If food turns out not to be the problem, could you try a time-out room? Do you have a guest room, or somewhere that is not the same room her toys are in, that is toddler proofed where you can put her for time out until she calms down? I know you listed time out as something you've already tried, but perhaps placing her in a bare, boring room to think for a while when she is in the middle of behaving that way will giver her the message that that behavior only gets her put in a boring room away from her family. If the guest room scenario isn't possible, I recommend trying to do time out where you just explain that she cannot be violent, it hurts you, and she must stay in time out until she is ready to be nice. Then the rest of the time you don't say anything and just continue to put her back in time out, and ignore her unless she gets up again, like supernanny style. It can be really tough the first few times, and can last a LOOONG time until she gives in, but in the end it is worth it to have them really understand that you will not put up with that behavior.
The dietary change that had a huge effect on my spirited kid (now 11) was when I started making her protein-based breakfasts (like eggs) instead of grain-based breakfasts, like cereal or toast. It's amazing what a huge difference it made for her behavior, all the way through and including bedtime. She also can't handle having anything sweet in the morning, so if she has pancakes, it's a pancake dinner or something.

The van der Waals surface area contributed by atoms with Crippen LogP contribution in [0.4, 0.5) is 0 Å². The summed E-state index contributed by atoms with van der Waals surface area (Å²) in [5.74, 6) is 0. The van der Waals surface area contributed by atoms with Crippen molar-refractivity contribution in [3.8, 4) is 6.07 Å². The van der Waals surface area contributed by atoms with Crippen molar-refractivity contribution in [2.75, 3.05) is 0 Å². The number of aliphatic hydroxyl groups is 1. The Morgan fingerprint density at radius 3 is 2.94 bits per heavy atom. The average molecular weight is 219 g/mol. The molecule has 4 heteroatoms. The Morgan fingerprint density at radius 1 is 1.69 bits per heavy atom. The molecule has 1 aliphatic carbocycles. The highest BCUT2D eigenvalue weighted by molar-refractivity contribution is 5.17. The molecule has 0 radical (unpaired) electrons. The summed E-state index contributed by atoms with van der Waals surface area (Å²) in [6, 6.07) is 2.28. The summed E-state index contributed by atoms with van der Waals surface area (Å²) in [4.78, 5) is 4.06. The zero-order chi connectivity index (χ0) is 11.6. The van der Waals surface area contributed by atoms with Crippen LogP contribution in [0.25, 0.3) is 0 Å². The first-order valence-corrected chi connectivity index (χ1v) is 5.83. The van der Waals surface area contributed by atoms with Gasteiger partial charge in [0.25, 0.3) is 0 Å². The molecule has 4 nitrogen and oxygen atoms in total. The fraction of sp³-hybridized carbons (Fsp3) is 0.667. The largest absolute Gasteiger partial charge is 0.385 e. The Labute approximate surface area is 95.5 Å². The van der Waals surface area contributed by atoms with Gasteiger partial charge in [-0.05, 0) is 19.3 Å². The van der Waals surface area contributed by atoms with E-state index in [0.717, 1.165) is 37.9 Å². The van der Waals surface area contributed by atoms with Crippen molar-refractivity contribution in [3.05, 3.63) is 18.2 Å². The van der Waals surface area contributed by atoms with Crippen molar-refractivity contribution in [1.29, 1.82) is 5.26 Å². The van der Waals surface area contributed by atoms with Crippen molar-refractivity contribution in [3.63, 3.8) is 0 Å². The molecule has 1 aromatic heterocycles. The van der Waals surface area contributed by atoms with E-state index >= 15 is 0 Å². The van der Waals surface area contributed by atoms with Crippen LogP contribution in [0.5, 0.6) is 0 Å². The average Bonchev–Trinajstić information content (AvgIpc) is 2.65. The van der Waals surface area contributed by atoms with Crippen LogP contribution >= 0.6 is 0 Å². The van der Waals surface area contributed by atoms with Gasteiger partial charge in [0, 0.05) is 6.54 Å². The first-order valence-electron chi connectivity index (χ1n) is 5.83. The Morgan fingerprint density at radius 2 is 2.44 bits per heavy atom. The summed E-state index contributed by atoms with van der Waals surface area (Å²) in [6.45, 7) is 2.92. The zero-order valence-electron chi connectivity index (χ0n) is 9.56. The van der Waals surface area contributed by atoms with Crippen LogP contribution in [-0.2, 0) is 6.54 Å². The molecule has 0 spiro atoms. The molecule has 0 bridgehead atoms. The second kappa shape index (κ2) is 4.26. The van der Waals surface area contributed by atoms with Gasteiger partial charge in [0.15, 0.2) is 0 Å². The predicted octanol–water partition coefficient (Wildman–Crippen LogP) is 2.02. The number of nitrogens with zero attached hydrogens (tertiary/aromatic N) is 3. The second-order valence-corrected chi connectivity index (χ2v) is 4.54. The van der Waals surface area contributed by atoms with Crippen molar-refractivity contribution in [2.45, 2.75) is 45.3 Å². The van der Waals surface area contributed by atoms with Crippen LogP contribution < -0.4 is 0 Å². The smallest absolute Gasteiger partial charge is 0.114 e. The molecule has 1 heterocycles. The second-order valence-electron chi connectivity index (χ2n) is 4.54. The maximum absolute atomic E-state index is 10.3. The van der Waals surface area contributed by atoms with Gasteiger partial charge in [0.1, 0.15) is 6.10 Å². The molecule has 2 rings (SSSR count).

All kids are different as far as this kind of thing goes but you might try a few different things as far as diet goes and see if anything causes improvement.
A lot of kids go through an aggressive phase during the toddler years, and in my experience it improves as their language improves, so I'd probably try working on her language, particularly in her ability to tell you how she feels. Kids don't naturally think about their emotions as something to discuss or tell you about, so when they're angry, instead of thinking about how angry they are and telling you they're angry, they're likely to lash out. I would say something like, "You look angry" or ask "Are you angry?" and maybe add something like "It's OK to be angry, but it isn't OK to hit."
Language improvement in general seems to help with this from what I've seen, so any work with language should help. And of course talking about emotions. There are lots of books about emotions, where they show babies or kids with different emotions and you can ask her how that baby is feeling and she can say what she thinks based on the expression or the scene that is presented. Disappointed, frustrated, angry, all of those are good to learn. I remember when my older daughter was just coming out of this aggressive stage and looked really angry and I was afraid she was going to hit me or break something, but instead she yelled, "I am so FRUSTRATED!!!" It was a huge improvement, and then we could talk about what was frustrating her and talk about how to fix it.
My daughter has been eating protein rich breakfasts for a while now, and I'll definitely plan to keep that up - makes sense to me.
She's always been super advanced verbally, so although I imagine things will improve as she gets older, it's hard to pinpoint verbal ability as a big part of our issue. Or maybe I'm just being naive?
Yeah - I imagine that must have been so awesome when your daughter started to talk more about her feelings during moments of stress. Score!!